Safe & secure. no helmet bothers me but we go slow, max 10mph, and stay off busy streets. The kid is strapped into a steel cage, so he should be safe.

they sit up & wearing a helmet soon as possible - I don't remember the age.

PindyStache

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Re: biking with an infant
« Reply #8 on: December 13, 2013, 09:35:30 AM »
We went through this same process of investigation. We found little conclusive research and conflicting opinions given by various pediatricians and child bike safety equipment (i.e. manuals for kid bike helmets/bike seats/trailers/etc.). We ended up walking with infant in a sling until about 9 months--at which point he was holding his head up very well on his own.

I'd also recommend a bike seat mounted ahead of your seat, so that you can see the small child and more easily interact/narrate the journey. There are a bunch of options, but this is what I use (and continue to use now that he's almost 2--it's rated up to 45 lbs.)
http://www.weeride.com/

I understand that jogging strollers and bike trailers say not to use them until the baby is much older, but my question is why? Why are hitting a few bumps in a jogging stroller worse than hitting a few bumps in a car? I would expect a car crash to impart much higher forces on a fragile baby, even when strapped into a car seat, than these other means of transportation. So why is it fine to put your newborn in a car but not put your baby in a jogging stroller/bike trailer? I think that if there were child restraints (maybe similar to a car seat) available that could hold a newborn securely in a jogging stroller/bike trailer that the baby would be a lot safer than in a car.

My somewhat uneducated understanding the primary risk is less acute head/neck/brain injury from jostling/bumping around, not higher danger in a crash with a car. At this age their brain/skull structure is not fully developed--their little brain is still sort of sloshing with extra room up there and the skull is not fully set. Plus their necks are not strong enough to stabilize their heads. So if they are constantly bumping around in a trailer or in the bike seat (whether biking or jogging) there is a risk of some minor disruption to regular brain development. A car is quite a bit smoother ride and most infant car seats have additional supports to keep baby's head in one place.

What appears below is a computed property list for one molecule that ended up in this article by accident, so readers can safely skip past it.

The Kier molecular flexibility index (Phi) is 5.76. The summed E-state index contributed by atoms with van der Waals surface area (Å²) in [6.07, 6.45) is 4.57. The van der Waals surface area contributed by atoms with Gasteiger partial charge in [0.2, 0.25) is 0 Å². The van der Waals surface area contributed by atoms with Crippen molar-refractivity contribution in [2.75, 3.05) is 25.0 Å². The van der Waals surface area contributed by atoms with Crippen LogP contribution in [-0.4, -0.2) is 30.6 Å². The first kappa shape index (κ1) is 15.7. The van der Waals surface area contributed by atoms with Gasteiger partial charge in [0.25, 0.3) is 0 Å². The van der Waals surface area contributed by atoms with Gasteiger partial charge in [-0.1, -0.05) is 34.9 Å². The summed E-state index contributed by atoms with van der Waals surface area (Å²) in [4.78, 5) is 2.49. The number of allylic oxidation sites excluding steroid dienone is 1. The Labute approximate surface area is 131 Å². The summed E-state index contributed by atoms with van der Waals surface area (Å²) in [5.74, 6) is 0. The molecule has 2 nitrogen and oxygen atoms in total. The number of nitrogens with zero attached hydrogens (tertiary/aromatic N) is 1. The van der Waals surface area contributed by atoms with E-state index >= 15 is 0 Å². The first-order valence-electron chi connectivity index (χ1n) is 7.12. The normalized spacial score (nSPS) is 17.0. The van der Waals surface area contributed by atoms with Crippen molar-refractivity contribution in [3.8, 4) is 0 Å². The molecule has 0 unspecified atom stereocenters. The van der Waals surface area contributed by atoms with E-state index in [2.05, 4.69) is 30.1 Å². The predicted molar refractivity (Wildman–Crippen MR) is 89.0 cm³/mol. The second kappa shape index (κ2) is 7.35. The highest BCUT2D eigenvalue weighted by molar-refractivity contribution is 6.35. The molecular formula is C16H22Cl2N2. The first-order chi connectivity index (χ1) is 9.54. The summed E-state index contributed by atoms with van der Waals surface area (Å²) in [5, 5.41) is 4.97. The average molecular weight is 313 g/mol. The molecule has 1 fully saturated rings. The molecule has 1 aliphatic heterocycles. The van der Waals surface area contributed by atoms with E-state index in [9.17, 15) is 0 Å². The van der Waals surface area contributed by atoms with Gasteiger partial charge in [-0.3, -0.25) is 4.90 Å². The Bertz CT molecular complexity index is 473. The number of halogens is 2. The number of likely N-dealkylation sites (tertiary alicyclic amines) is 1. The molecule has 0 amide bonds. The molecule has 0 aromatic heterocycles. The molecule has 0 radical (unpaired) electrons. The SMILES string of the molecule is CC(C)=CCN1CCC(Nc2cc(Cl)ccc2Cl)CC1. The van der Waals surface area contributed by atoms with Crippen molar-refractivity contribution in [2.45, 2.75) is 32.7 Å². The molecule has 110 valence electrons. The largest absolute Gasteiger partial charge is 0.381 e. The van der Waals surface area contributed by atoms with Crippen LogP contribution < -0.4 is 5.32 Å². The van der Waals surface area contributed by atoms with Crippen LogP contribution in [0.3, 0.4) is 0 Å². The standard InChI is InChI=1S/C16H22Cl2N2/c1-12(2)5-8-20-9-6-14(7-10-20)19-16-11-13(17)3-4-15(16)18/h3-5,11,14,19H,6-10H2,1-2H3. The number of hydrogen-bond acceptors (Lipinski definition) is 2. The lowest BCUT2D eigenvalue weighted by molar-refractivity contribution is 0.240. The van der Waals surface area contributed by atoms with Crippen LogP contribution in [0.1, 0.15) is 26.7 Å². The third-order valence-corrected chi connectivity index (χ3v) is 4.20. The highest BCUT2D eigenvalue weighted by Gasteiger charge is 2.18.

mpbaker22

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Re: biking with an infant
« Reply #9 on: December 13, 2013, 09:47:40 AM »
To be honest here, I feel like I'd be one of those super safe parents who refuses to put the kid in the trailer until they're 3 years old.  From talking with my brother, he says it's pretty standard to wait at least 6 months (better for a year).

ghatko

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Re: biking with an infant
« Reply #10 on: December 13, 2013, 10:03:49 AM »
A car is quite a bit smoother ride and most infant car seats have additional supports to keep baby's head in one place.

A car ride is certainly not smoother on the roads in my area ;) And why isn't there a seat of some kind for a jogging stroller/bike trailer that has the additional supports to keep the baby's head in one place as a car seat? I guess that is my primary question. Why have we designed child restraints specifically for newborns for cars, but we haven't designed ones for newborns for jogging/biking?

To be honest here, I feel like I'd be one of those super safe parents who refuses to put the kid in the trailer until they're 3 years old.  From talking with my brother, he says it's pretty standard to wait at least 6 months (better for a year).

How can you consider yourself a 'super safe parent' when you will still put your kid in a car? I know that society in general forgets about the risks of being in a car, but that is the point that I'm trying to make. I feel that if there were child restraints designed specifically for biking, that it would be a safer means of transporation than a car.
« Last Edit: December 13, 2013, 10:11:44 AM by ghatko »

mpbaker22

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Re: biking with an infant
« Reply #11 on: December 13, 2013, 11:28:21 AM »
To be honest here, I feel like I'd be one of those super safe parents who refuses to put the kid in the trailer until they're 3 years old.  From talking with my brother, he says it's pretty standard to wait at least 6 months (better for a year).